All or Nothing Digest #5
Curated by Associate Design Director, Amber Goedegebuure


We’re more than a year into the weirdness that we know as COVID-19. I can’t call it a collective trauma without rolling my eyes, and yet it’s not an inaccurate description.

What fascinated me about this whole ‘situation’ was the way that the world—and Victorians in particular—responded to this shared experience.

I remember listening to a podcast on my way to work. The day was unremarkable—a Tuesday, maybe, in February. I’d been hearing bits and pieces about some virus in China. The story followed a journalist who was one of the last to leave Wuhan before the borders were shut. She spoke about the eerily empty streets of the city, the welded-shut doors that kept people inside, and how utterly bizarre the situation was.

‘That sucks’, I remember thinking. And also: ‘that’d never happen here.’ To be fair, doors haven’t been welded shut, but the virus well and truly spread its proverbial wings and reared its ugly head here in Melbourne. 

At the start it was subtle. News of nine cases in Victoria, then eleven, six days later. There were some articles and news stories about COVID-19, but we went about our lives as normal. It was an abstract thing for other people to worry about.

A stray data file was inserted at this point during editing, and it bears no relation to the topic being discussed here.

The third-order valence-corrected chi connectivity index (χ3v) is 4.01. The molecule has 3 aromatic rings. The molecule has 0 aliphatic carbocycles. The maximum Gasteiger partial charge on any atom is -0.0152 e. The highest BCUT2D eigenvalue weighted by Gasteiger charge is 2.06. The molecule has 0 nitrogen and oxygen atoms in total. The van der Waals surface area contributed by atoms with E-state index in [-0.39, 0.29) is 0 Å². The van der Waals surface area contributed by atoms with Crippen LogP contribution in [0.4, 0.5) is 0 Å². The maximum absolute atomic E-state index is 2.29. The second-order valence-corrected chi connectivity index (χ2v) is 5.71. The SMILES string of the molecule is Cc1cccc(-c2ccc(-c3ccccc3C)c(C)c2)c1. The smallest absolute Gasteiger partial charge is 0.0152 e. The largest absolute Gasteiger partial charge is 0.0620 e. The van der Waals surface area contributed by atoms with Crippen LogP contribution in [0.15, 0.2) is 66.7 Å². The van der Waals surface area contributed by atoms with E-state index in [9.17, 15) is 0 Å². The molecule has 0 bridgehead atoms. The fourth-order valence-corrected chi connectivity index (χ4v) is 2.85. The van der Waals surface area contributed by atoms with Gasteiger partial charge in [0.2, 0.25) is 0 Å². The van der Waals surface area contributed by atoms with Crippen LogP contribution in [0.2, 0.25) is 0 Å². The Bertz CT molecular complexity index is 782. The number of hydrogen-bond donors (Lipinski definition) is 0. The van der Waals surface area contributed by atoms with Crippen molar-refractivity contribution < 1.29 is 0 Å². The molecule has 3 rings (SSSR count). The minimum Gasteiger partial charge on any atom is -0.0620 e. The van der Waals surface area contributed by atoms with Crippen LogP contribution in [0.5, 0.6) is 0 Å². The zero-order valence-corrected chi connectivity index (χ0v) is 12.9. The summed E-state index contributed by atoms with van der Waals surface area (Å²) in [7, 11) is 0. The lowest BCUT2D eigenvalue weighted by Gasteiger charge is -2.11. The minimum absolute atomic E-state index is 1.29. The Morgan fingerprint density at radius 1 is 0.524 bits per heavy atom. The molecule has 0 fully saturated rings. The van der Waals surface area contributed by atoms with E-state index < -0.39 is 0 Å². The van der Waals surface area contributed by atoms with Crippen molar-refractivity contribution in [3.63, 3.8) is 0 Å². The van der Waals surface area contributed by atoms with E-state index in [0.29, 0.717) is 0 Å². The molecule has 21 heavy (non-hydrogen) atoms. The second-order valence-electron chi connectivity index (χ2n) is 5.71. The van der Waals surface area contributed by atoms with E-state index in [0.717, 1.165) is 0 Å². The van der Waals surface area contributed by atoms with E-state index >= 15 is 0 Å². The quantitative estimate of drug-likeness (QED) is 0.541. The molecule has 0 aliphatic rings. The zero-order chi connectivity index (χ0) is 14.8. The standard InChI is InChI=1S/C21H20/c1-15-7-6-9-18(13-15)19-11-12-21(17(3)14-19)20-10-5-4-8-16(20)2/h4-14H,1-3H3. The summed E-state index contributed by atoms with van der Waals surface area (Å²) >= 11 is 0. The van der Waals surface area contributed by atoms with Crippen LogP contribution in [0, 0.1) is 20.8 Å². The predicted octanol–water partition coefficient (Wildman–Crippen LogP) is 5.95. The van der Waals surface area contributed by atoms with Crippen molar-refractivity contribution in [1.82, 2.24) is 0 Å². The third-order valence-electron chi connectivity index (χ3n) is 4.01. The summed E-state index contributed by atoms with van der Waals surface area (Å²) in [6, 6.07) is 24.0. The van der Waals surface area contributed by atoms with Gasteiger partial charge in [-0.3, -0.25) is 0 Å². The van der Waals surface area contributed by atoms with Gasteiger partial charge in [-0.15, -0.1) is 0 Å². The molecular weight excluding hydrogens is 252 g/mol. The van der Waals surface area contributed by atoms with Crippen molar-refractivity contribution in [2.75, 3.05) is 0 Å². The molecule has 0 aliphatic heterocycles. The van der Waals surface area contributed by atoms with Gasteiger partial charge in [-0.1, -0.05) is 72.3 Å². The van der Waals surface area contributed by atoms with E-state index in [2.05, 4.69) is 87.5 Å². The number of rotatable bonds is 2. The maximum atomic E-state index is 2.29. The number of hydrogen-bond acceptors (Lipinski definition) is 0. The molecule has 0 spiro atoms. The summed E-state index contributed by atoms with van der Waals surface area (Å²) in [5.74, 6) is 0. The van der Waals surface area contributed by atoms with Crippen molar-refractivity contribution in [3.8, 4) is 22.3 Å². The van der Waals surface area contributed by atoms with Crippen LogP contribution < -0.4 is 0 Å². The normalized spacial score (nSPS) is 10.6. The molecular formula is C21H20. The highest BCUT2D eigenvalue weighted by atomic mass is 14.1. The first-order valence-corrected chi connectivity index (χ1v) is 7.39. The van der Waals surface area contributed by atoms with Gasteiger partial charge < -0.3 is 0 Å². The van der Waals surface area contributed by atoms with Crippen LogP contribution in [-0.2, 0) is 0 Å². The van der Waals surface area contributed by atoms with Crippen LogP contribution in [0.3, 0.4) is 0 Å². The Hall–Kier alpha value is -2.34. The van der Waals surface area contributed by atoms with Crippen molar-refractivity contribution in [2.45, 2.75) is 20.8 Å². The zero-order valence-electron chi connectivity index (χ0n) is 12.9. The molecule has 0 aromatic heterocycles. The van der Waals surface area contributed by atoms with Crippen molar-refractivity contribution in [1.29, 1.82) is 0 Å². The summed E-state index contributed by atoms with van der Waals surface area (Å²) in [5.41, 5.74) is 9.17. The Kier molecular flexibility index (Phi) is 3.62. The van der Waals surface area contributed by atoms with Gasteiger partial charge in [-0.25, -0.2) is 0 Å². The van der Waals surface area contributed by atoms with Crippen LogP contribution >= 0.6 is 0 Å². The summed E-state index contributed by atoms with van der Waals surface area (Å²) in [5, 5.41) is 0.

But case numbers went up, and slowly but surely people realised that ‘business as usual’ wasn’t going to cut it. The government released a Pandemic Plan, and stage by stage it was put into action (with many and not always clear revisions). 

People panicked and stock-piled, and the shelves at the supermarkets were empty. At home we ran out of toilet paper, but my housemate’s parents very kindly dropped off a few rolls. There was a weird atmosphere in the shops—very man eat man, fend-for-yourself type behaviour. Dan Andrews, the Victorian Premier, put out a statement saying ‘please remember that stockpiling and panic buying hurts the most vulnerable members of our community. And no one needs 96 rolls of toilet paper.’

It was kind of funny, kind of weird, and presumed to be temporary. 

When I realised that perhaps things weren’t that temporary after all, when ‘flattening the curve’ and ‘social distancing’ became everyday words, and when working from home had lost its sheen (it was nice when I was by myself, but my two housemates both teach English as second language and I quickly found out how thin the walls in my house really were), I started documenting. More and more it looked like this coronavirus would be something that’d end up in history books, like the Spanish Flu pandemic of a hundred years ago. 

And it struck me that while the broader outlines would all be there, I probably wouldn’t remember the conversation I had with a friend about how shitty we felt even though we hadn’t lost our jobs, or how suddenly when told not to touch your face, it’s all you want to do. 

I looked at all the things that would get documented properly: press releases, news articles updates on laws and the number of cases; but also screenshots of text messages, snippets from emails and conversations, and posts and stories on Instagram. I ended up with both the big and small, the important and trivial. The big events and the monotony of life in lockdown. A reminder to our (future) selves what our thoughts and feelings were, what came up for us, and how we reacted—both individually and collectively. 

The project ended up not being so small after all: a 428-page book capped at a year of COVID-19 (March–March). Here’s a collection of some of the pieces that were included.   

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